Kenneth Mungara wins the Gold Coast Marathon (© Organisers)
Kenneth Mungara pulled away from defending champion Silah Limo and Evans Ruto over the last two kilometres to win the Gold Coast Airport Marathon, an IAAF Gold Label Road Race, on Sunday (5).
The 41-year-old Kenyan, a barber in an earlier lifetime, reverted to type giving a close shave to the world M40 masters record, his winning time of 2:08:42 taking two seconds off the mark he set in Milan earlier this year.
But it was an old-fashioned short-back-and-sides for the race and Australian all-comers’ records set by Limo last year as Mungara slashed 32 seconds off those marks. After no improvement for 32 years on Robert de Castella’s 2:09:18 from the Brisbane 1982 Commonwealth Games, the fastest on Australian soil has now been revised twice in two years.
Like rush-hour buses it seems, there can be a long wait for a record and then they come along two at a time.
Mungara breaks away late
The pace in the leading group in the men’s marathon was always ambitious, the leaders reaching half way in 1:03:48.
Mungara, Limo and Ruto were always with the lead pack which, at this stage, also included Eritrea’s Tewelde Hidru, Kenya’s Dominic Kimwetich and Tanzanian marathon debutant Alphonce Simbu.
Through to 35km it was always Hidru or then Ruto and Limo who showed in the lead, with Mungara dropping back on some of the surges but always in contact. Simbu and Kimwetich had fallen back.
Mungara said the leading group had worked hard together. “When you go alone early, you can’t make it.
“I was just waiting to make my move. I felt very comfortable I could get this time and was extremely relaxed. You have to focus on yourself, even if they’re pushing each other.”
Only nearing 40km, after the leaders had made the final turn and headed back to the finish at Southport, did Mungara show in the lead. At the 40km checkpoint (2:02:01) he had forged a mini-break of two seconds to Ruto with Limo a further second back. The margin grew to 12 seconds by the finish line, which Mungara reached clear in 2:08:42.
Mungara saw the clock coming to the finish line and knew his masters world record was within his reach. “I saw the time and thought ‘I have to get it’ and I kept going,” he said.
His first target had been the race record. “I was targeting the Gold Coast Airport Marathon record and the (weather) forecast and track helped.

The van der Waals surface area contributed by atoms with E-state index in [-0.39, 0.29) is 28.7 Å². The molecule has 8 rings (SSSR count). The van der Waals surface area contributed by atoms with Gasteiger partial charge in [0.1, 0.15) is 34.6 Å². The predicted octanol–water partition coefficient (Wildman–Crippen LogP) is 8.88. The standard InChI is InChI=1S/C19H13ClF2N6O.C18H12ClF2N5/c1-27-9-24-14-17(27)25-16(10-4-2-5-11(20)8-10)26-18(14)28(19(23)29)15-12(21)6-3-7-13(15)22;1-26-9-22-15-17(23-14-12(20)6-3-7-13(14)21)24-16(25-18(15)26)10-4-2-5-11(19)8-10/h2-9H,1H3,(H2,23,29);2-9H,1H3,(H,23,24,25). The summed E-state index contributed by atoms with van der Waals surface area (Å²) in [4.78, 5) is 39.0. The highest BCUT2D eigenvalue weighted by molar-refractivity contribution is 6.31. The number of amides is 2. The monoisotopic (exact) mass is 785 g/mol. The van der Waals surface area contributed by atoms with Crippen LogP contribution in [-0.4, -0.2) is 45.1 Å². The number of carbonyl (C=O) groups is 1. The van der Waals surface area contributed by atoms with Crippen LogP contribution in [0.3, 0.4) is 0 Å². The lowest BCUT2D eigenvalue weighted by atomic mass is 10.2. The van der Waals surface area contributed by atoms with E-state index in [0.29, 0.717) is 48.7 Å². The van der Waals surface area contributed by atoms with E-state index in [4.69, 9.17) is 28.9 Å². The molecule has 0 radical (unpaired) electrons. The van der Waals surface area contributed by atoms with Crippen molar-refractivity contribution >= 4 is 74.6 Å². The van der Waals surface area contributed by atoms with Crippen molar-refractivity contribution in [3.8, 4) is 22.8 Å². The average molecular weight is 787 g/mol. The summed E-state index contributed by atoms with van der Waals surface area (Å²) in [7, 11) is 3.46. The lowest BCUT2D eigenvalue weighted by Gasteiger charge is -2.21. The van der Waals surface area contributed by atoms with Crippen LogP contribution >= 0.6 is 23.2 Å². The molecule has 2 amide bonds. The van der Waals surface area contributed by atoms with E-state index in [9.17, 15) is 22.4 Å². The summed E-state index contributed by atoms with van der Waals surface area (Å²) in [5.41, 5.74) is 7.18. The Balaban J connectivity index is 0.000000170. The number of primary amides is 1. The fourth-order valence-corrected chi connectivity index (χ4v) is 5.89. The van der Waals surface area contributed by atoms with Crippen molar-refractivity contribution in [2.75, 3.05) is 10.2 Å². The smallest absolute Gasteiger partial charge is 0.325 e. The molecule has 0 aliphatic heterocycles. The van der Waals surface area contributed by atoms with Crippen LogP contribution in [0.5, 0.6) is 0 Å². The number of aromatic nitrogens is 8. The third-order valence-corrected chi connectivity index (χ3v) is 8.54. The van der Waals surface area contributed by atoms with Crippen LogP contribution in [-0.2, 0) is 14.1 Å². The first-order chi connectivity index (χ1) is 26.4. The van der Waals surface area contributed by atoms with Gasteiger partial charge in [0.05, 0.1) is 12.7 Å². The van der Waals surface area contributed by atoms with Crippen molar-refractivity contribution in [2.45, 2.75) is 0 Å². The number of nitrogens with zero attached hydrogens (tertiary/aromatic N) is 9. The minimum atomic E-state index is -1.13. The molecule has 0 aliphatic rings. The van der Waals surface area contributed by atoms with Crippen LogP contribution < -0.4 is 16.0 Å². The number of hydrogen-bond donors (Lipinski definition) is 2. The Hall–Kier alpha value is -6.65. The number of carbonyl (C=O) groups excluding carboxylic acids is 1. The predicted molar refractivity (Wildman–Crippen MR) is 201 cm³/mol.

“I know I can go faster again in the future and will keep training hard. When you run at this age, you have to plan ahead and keep working,” he said.
De Castella and Steve Moneghetti, Australia’s two fastest male marathon runners, were present to witness Mungara’s performance yesterday, as was Australia’s fastest female, Benita Willis. All three are ambassadors for the Gold Coast race, along with two other distinguished Australian performers in four-time Gold Coast winner Pat Carroll and Lee Troop.
The top three finishers bettered the previous Australian all-comers’ record set by Limo in last year’s race. In a neat statistical coincidence, 12 seconds was also the margin between de Castella and Tanzania’s Juma Ikangaa when they ran the fastest two times on Australian soil in the 1982 Commonwealth marathon.
In fourth place, Hidru was also under 2:10 with a personal best 2:09:33. Kimwetich was fifth in 2:11:51 and Hidru capped a fine debut with a 2:12:01.
Japan’s Yuki Kawauchi, a Gold Coast favourite and the 2013 winner, finished eighth in 2:16:23.
The marathon also incorporated the Oceania title which went to Australia’s Jonathan Peters in 11th place in 2:21:14.
Takenaka leads Japanese sweep
Japanese athletes have dominated the women’s race in recent years, and that trend continued, but the top three finishers in the women’s race followed distinctly different paths to the podium.
Risa Takenaka was more than a minute clear of Manami Kamitanida at half way – 1:13:26 to 1:14:48 – with Keiko Nogami more than a minute further back in 1:16:19.
Nogami’s second-half split of 1:13:15 was the fastest half-marathon by any of the women in the race. But she had either left her run too late or sold herself short in the first part of the race. From 30km to the finish she gained almost two minutes on the winner.
Takenaka won in 2:28:25, more than a minute ahead of Nogami (2:29:34) and Kamitanida (2:33:43).
Takenaka said she had been focused on maintaining her break. “I knew in the last 10 kilometres I had a pretty good lead, but I didn’t want to back off for an easy finish.
“I wanted to keep running hard right until the finish; even if I could improve my current time by one second I wanted to do it.”
It was the fifth win by a Japanese woman in the past six years, that string only being interrupted by Ethiopia’s Goitetom Haftu Tesema in 2011, and the 13th in race history. Japanese women swept the top three spots for just the second time in the race’s history, following their first such feat in 2010.
Takenanka’s time was just 16 seconds outside her debut marathon performance in Nagoya earlier this year and little more than a minute slower than Yukiko Akaba’s race record of 2:27:17 set two years ago.
Japanese women finished in the first five places. New Zealand’s Victoria Beck took out the Oceania championship with a 2:45:48 finish in sixth.
Japan’s Takehiro Deki won the associated half marathon in 1:02:11, more than a minute clear of defending champion Liam Adams (1:03:29). Sydney-based Briton Ben Moreau was third (1:04:32).
Eloise Wellings made it three half-marathon wins from three starts with victory in the women’s race in 1:10:10, ahead of Sara Hall of the USA (1:10:49) and Australians Cassie Fien (1:11:28) and Jess Trengove (1:11:31).
Adams and Wellings won the associated Oceania half-marathon championships.
More than 27,000 participants competed in a range of events including the Gold Coast Airport Marathon and the Asics Half Marathon across the weekend of 4-5 July.
Len Johnson for the IAAF